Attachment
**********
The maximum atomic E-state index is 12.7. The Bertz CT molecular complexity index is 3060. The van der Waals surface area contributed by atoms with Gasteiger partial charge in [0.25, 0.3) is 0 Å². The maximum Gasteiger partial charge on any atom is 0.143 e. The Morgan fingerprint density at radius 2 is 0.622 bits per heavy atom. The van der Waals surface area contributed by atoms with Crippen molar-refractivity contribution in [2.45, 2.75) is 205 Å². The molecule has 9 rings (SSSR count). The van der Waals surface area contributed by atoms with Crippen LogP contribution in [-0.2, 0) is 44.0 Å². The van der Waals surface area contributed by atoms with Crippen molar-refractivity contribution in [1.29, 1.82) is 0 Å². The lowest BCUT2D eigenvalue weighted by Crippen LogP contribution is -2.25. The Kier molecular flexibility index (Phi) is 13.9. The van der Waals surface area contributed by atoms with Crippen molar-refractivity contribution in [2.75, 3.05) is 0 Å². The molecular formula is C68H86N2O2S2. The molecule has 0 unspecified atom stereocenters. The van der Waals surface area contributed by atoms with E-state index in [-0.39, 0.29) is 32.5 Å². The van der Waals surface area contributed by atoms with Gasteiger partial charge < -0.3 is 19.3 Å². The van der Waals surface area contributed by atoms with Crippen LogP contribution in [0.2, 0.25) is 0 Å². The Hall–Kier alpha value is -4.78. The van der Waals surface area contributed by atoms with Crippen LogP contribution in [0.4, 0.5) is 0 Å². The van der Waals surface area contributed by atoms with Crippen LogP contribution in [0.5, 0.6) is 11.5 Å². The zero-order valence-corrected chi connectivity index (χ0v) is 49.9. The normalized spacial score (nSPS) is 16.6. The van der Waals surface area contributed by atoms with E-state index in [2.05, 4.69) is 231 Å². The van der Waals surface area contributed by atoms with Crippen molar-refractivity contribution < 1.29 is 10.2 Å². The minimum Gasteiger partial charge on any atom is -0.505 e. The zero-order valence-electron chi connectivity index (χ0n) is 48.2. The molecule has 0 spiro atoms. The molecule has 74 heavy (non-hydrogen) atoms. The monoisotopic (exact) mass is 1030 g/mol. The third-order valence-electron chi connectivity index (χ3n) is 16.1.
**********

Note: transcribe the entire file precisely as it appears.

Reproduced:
The maximum atomic E-state index is 12.7. The Bertz CT molecular complexity index is 3060. The van der Waals surface area contributed by atoms with Gasteiger partial charge in [0.25, 0.3) is 0 Å². The maximum Gasteiger partial charge on any atom is 0.143 e. The Morgan fingerprint density at radius 2 is 0.622 bits per heavy atom. The van der Waals surface area contributed by atoms with Crippen molar-refractivity contribution in [2.45, 2.75) is 205 Å². The molecule has 9 rings (SSSR count). The van der Waals surface area contributed by atoms with Crippen LogP contribution in [-0.2, 0) is 44.0 Å². The van der Waals surface area contributed by atoms with Crippen molar-refractivity contribution in [1.29, 1.82) is 0 Å². The lowest BCUT2D eigenvalue weighted by Crippen LogP contribution is -2.25. The Kier molecular flexibility index (Phi) is 13.9. The van der Waals surface area contributed by atoms with Crippen molar-refractivity contribution in [2.75, 3.05) is 0 Å². The molecular formula is C68H86N2O2S2. The molecule has 0 unspecified atom stereocenters. The van der Waals surface area contributed by atoms with E-state index in [-0.39, 0.29) is 32.5 Å². The van der Waals surface area contributed by atoms with Gasteiger partial charge < -0.3 is 19.3 Å². The van der Waals surface area contributed by atoms with Crippen LogP contribution in [0.2, 0.25) is 0 Å². The Hall–Kier alpha value is -4.78. The van der Waals surface area contributed by atoms with Crippen LogP contribution in [0.4, 0.5) is 0 Å². The van der Waals surface area contributed by atoms with Crippen LogP contribution in [0.5, 0.6) is 11.5 Å². The zero-order valence-corrected chi connectivity index (χ0v) is 49.9. The normalized spacial score (nSPS) is 16.6. The van der Waals surface area contributed by atoms with E-state index in [2.05, 4.69) is 231 Å². The van der Waals surface area contributed by atoms with Crippen molar-refractivity contribution < 1.29 is 10.2 Å². The minimum Gasteiger partial charge on any atom is -0.505 e. The zero-order valence-electron chi connectivity index (χ0n) is 48.2. The molecule has 0 spiro atoms. The molecule has 74 heavy (non-hydrogen) atoms. The monoisotopic (exact) mass is 1030 g/mol. The third-order valence-electron chi connectivity index (χ3n) is 16.1.